There was Gary Fritz, president of Expedia's Partner Services Group, front and center on the opening panel of the Americas Lodging Investment Summit Monday. He offered a glimpse into the statistical information his online travel booking website had accumulated, sharing the stage with industry analysts and economists from Colliers, STR, Deloitte & Touche and Scotiabank Group.
Expedia was an unusual addition to the traditional panel of industry experts. But the OTAs, and Expedia, in particular, have taken so much heat from hoteliers, both from franchisees and the major branding companies, that it seemed Expedia was here playing nice. Friend or foe is often the question asked of OTAs, and Expedia was here to say “friend.”
Fritz, and Melissa Maher, Expedia's vice president, strategic accounts, who oversees the company's lodging portals, also made their rounds with the hotel press. The duo admitted that it was natural to have some tension in the relationship, but that Expedia was a tool available to help hoteliers sell rooms. Less than two years ago, Choice Hotels had a well-publicized spat with Expedia in 2009 and Choice briefly pulled its inventory from the OTA before settling the dispute.
Fritz said the lesson learned for Expedia was “that we need to do a better job explaining to our chain partners that we're not competing over the same customer.”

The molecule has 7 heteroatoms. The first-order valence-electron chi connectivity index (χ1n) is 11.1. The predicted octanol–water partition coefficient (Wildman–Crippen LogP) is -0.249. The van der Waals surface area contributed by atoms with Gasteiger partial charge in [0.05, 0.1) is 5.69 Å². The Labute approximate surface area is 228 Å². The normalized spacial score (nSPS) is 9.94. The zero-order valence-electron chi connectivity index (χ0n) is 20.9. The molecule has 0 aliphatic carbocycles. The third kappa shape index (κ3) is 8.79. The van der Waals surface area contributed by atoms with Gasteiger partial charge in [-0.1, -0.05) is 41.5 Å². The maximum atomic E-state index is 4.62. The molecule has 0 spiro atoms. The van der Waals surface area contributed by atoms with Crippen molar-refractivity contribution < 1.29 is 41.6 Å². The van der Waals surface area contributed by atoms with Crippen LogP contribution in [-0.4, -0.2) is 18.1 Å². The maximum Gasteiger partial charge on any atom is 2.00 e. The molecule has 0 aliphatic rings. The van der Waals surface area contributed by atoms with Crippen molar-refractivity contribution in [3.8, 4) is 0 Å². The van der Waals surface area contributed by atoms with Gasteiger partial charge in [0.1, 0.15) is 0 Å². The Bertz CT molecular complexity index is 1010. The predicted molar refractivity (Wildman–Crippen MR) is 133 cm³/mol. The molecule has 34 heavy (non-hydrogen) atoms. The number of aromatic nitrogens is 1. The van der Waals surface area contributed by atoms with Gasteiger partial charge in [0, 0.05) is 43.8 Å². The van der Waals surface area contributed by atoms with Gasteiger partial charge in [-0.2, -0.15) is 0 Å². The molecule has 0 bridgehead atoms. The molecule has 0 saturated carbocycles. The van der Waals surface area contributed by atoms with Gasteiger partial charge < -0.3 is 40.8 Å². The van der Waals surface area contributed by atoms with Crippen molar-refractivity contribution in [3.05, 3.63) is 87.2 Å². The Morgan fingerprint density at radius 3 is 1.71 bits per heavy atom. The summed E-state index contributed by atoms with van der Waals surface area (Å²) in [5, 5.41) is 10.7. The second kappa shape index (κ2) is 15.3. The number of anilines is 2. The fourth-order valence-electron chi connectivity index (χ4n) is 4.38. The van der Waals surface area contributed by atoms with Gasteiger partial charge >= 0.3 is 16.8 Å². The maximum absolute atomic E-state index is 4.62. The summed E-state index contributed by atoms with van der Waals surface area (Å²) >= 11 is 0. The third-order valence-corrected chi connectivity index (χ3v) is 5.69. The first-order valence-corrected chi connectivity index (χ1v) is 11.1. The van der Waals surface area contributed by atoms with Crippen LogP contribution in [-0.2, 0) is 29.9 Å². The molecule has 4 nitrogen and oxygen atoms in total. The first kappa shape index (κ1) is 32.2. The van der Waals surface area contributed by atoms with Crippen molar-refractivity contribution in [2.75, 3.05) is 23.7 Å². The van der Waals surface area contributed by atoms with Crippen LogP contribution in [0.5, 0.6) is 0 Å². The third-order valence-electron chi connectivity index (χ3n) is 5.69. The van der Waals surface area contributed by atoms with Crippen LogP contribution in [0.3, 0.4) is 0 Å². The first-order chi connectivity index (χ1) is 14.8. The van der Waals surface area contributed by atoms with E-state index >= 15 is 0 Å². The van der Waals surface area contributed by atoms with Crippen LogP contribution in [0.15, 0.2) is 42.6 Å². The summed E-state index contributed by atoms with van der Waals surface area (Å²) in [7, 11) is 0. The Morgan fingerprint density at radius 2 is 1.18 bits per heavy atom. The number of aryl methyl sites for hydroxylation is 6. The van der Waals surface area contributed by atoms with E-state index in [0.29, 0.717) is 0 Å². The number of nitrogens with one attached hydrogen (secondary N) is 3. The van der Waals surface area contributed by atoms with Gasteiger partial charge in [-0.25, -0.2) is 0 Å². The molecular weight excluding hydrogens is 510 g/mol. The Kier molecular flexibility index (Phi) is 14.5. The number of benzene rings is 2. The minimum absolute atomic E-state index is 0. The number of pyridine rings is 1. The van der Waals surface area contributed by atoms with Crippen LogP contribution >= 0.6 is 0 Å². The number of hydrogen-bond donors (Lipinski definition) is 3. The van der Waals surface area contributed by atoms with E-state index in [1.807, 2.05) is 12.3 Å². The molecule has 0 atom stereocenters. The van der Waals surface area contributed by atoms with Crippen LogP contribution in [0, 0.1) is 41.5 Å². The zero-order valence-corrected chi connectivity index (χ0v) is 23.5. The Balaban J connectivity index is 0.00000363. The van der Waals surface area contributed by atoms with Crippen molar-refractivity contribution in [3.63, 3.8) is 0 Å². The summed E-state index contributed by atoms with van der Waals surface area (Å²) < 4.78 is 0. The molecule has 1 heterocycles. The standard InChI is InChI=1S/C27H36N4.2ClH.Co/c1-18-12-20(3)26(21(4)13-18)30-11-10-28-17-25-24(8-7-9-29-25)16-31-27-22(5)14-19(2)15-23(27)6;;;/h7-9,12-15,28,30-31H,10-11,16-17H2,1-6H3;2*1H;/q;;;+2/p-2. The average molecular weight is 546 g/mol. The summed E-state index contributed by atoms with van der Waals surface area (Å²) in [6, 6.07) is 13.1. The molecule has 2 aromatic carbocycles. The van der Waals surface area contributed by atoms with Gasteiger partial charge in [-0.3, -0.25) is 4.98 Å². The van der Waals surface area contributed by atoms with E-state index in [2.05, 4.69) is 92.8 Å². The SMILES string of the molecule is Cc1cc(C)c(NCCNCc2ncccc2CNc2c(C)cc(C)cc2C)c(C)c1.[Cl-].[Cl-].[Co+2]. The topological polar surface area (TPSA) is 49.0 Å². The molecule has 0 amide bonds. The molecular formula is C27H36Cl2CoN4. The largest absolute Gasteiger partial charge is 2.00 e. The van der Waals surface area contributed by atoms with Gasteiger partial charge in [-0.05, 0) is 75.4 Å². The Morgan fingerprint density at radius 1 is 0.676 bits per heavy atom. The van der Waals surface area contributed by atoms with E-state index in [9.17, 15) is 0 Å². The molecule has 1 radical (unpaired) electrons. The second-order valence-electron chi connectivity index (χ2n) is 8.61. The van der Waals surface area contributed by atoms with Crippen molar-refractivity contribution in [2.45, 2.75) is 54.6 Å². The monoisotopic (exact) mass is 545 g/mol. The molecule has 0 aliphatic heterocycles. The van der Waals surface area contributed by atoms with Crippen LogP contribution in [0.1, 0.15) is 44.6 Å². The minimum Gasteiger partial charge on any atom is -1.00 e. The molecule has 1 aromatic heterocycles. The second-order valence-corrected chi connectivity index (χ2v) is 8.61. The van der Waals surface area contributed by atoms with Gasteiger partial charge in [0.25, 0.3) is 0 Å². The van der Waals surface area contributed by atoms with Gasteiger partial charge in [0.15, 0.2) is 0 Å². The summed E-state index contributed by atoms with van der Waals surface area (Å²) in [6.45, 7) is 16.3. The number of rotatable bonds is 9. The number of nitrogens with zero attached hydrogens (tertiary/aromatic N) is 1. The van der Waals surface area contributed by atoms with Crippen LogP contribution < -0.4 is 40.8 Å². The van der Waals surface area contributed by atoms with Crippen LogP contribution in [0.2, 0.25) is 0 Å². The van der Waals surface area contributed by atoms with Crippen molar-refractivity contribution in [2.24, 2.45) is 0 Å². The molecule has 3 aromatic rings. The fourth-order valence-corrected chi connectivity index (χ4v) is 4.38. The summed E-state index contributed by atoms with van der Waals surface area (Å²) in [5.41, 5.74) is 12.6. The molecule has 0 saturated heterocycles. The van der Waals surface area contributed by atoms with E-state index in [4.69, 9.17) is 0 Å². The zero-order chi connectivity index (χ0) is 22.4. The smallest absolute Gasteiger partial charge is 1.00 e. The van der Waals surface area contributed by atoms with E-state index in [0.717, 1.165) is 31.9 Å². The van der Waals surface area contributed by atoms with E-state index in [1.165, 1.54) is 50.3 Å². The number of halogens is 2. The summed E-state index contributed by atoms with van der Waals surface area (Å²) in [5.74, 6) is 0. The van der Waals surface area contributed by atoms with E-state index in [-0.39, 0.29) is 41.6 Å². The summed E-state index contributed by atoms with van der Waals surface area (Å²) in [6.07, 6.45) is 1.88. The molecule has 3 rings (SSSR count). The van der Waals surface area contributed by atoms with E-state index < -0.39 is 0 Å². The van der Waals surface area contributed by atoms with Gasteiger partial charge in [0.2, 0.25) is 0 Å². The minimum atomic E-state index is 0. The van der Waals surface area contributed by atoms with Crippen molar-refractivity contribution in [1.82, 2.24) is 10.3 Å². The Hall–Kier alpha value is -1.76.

I asked him if he thought there could be a Southwest Airlines in the hotel industry, a brand or company that could forego OTAs and succeed with direct bookings only, but he said the industry was too fragmented. I asked what would happen if a brand pulled out completely, and he said they could survive and it wouldn't be crippling to either side, but he doubted it would ever come to that.
It was the same message touched on during the brand leaders panel later in the event, when Marriott's Arne Sorenson, Best Western's David Kong and Starwood's Frits van Paasschen agreed that there was too much competition in the industry for anyone to be successful by foregoing the OTAs.
Kong made a great point that hoteliers need to “strip away the complexity of distribution and focus on hospitality, and we can all be more successful.”
OTAs aren't going away anytime soon, so whether they are a friend or foe, hoteliers need to figure out how best to work with them while maintaining a focus on the core: hospitality.